2. English, the lingua franca

For the moment, I’m lucky. My native language is the new lingua franca. English is, without a doubt, the most common language around the world. However, we shouldn’t count our dictionaries before their printed, since it’s not the first language to garner such a title and it probably won’t be the last. English, like Latin or Greek or French, will probably not reign supreme forever. Word on the street is Chinese could step up to the plate when English strikes out. Not sure how many strikes its got left, but lets just say it shouldn’t be too cocky at bat. It won’t be the first widespread language to overextend its stay on the plate and wind up back in the bullpen.

To learn English is an all but necessary part of education in most countries, and the teachers in those classrooms aren’t always native speakers from the inner circle (as defined by Kachru), which means the new priority isn’t to find teachers with English as their mother tongue, but to find anyone fluent enough to spread the language to the new generations. Hence, the creation of new Englishes, meaning that non-native speakers are teaching non-native speakers, and these ESL (English as a Second Language) users inevitably create their own breed of nativized English. Look at India. Look at China. Look at parts of Africa. They absorbed English like bread soaks up blood stains, then turned those stains into something useful. English is part of their culture now, if still removed from the lower class, used in government, in trade, in communication and business. But it doesn’t always sound like “inner circle” English because it has been adapted to their culture, stripped apart and rebuilt like an open-source program. It is a tool, like a walking stick on a rough mountain trail or a hammer when you’ve got something to nail, and there are countries out there who have more speakers of nativized English than there are native speakers of English.

Let’s not forget that English is already a mutated hybrid of a half-dozen languages before it. English was once despised and looked down upon. Now, you can take your native English accent and make bank overseas if you play your contract right.

If English continues to spread, and there’s no reason it won’t, then we’ll be as close to a universal language that we’ve ever been. Of the 7 billion on this planet, we’ll still be out of touch with a majority, but less because of the language and more because of physical distance (and the internet has already made that less daunting). We will have the potential to speak with cultures around the world, not without a fair share of code-switching and miscommunication, but we’ll at least be able to communicate. Think of the misunderstandings we could clear up. The compromises we could come to. The beautiful things we could discover once we know how to speak to each other.

I can’t deny that I’m lucky to be a native speaker. It makes my transition into the new world a little easier, since I’m not obligated to learn a new language. That’s not to say I don’t want to learn a new one, and I’ve already got a good amount of Spanish and some Turkish in my repertoire, but my mother tongue is the tongue that this world is craving these days. And this isn’t a bad thing. There is nothing wrong with learning a new language. I wish I could learn them all, collect them up like Pokemon. The brain loves it. The soul grows from it. Your mind expands, your understanding of other cultures increases, and soon you’ll have the option to travel to these new places and speak directly to the locals. How cool is that? Not everyone can do that. I think it’s good to get kids around the world to learn English. They can use it every single day if they’re motivated, and they’ll be happy they learned it when they grow up and recognize the benefits.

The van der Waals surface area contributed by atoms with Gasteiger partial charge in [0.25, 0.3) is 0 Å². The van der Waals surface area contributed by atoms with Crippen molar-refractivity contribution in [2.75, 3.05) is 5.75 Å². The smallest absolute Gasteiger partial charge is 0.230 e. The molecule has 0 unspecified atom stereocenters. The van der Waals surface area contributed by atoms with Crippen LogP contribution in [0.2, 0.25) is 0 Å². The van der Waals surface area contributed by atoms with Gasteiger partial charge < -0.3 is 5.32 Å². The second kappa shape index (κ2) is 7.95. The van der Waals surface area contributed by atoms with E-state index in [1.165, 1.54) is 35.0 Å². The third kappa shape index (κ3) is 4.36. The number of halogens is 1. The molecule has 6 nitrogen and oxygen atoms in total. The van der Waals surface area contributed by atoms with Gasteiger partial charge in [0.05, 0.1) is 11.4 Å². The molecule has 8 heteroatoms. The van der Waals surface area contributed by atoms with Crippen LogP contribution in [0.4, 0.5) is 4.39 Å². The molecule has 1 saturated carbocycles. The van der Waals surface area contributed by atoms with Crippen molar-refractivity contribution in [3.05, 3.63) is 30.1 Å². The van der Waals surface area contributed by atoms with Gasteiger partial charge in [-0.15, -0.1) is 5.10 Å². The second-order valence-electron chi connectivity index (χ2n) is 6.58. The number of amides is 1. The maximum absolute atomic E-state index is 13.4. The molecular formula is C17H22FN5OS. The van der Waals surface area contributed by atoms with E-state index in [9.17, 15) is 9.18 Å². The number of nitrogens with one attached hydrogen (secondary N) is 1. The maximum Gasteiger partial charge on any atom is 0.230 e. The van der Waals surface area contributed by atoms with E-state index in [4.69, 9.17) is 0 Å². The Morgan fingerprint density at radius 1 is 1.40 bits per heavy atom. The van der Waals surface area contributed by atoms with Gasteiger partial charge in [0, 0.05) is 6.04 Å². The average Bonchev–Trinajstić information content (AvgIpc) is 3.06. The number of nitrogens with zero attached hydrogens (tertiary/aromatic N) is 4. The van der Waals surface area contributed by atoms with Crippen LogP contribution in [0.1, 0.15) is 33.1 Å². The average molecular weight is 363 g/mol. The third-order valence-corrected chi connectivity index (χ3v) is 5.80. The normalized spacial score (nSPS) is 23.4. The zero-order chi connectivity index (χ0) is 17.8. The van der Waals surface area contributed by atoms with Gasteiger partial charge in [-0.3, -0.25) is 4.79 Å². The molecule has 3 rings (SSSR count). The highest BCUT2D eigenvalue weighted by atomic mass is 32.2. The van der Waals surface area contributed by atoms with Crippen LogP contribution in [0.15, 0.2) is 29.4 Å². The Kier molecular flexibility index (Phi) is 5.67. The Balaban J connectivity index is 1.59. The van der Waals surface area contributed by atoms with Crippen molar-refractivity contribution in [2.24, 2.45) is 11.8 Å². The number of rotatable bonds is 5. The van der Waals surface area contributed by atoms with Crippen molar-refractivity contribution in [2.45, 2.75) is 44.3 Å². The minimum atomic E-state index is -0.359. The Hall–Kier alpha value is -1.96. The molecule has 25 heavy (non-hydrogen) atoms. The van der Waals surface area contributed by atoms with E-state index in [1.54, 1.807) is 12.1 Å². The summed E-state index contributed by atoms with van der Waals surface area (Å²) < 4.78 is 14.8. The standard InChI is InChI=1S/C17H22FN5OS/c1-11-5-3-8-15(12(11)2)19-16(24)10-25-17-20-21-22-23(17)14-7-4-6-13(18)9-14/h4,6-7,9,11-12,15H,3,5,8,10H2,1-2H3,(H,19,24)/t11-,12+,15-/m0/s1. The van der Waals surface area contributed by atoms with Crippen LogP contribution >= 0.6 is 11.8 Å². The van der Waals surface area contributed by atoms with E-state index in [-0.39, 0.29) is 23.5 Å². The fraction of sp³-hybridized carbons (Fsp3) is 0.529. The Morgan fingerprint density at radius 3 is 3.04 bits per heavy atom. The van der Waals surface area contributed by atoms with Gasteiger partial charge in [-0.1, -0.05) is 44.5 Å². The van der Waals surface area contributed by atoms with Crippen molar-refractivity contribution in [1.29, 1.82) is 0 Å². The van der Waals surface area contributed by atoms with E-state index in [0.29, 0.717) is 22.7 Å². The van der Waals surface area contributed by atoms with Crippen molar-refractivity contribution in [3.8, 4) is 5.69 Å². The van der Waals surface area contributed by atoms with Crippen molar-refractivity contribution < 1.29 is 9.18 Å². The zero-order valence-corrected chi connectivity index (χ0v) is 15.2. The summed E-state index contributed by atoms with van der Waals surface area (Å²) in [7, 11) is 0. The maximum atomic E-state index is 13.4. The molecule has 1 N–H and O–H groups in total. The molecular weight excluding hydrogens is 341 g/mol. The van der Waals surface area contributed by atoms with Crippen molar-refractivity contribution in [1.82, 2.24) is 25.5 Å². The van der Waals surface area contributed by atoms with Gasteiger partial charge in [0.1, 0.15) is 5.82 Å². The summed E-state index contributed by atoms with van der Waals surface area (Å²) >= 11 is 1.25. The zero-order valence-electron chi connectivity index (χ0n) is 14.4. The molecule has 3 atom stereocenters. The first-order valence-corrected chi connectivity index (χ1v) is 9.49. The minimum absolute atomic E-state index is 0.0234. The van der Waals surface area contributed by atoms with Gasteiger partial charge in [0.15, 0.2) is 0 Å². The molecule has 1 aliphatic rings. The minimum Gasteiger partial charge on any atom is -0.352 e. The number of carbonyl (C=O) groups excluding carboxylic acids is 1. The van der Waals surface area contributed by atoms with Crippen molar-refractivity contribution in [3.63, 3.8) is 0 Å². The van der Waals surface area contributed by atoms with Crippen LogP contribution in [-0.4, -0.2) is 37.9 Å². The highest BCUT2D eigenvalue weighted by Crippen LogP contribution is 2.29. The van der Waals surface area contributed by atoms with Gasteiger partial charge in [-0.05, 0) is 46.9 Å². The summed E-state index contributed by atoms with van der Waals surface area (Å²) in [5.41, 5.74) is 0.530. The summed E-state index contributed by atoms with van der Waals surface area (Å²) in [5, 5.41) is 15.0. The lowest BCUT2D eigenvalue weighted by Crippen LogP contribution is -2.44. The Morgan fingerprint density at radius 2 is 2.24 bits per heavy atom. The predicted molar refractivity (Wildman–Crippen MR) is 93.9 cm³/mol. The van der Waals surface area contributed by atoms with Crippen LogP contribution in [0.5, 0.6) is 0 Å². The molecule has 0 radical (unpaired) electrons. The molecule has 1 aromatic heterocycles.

When I studied abroad in Istanbul, it blew my mind to make so many international friends who spoke basically perfect English. We communicated with nary a mistake and it rarely crossed my mind that these students were speaking a second (or third) language to me. At the flick of a switch they’d resort to their native tongue to gossip. It was a really inspiring discovery to see how amazing it would be if we all had this potential to share and laugh with each other, but most importantly, learn from each other. Language is how we connect. Language among different cultures is how we battle ignorance and fear, but only if that language crosses borders.

Anyway, I think it’s okay that English is spreading so rapidly. People worry that it will destroy the cultural variety of the world, but I disagree. English isn’t asking people to forget their country and their mother tongue. English says, “Use me. I’m a tool. I’m here to make the world make more sense.” It’s not barging into your house uninvited. It’s not secretly removing your French and Spanish and German vocabulary while you sleep. It’s on your side. It’s aiming to unite the world.

3 thoughts on “2. English, the lingua franca

  1. Pingback: 89. Grammar «
  2. I used to be recommended this website through my cousin.
    I’m not certain whether or not this publish is written via him as nobody else recognize such precise approximately my problem. You are incredible! Thanks!

  3. Appreciating the dedication you put into your blog and in depth information
    you present. It’s awesome to come across a blog every once in a while that isn’t the same outdated rehashed information.
    Wonderful read! I’ve saved your site and I’m adding your RSS feeds to my Google

Leave a Reply

Fill in your details below or click an icon to log in:

WordPress.com Logo

You are commenting using your WordPress.com account. Log Out /  Change )

Twitter picture

You are commenting using your Twitter account. Log Out /  Change )

Facebook photo

You are commenting using your Facebook account. Log Out /  Change )

Connecting to %s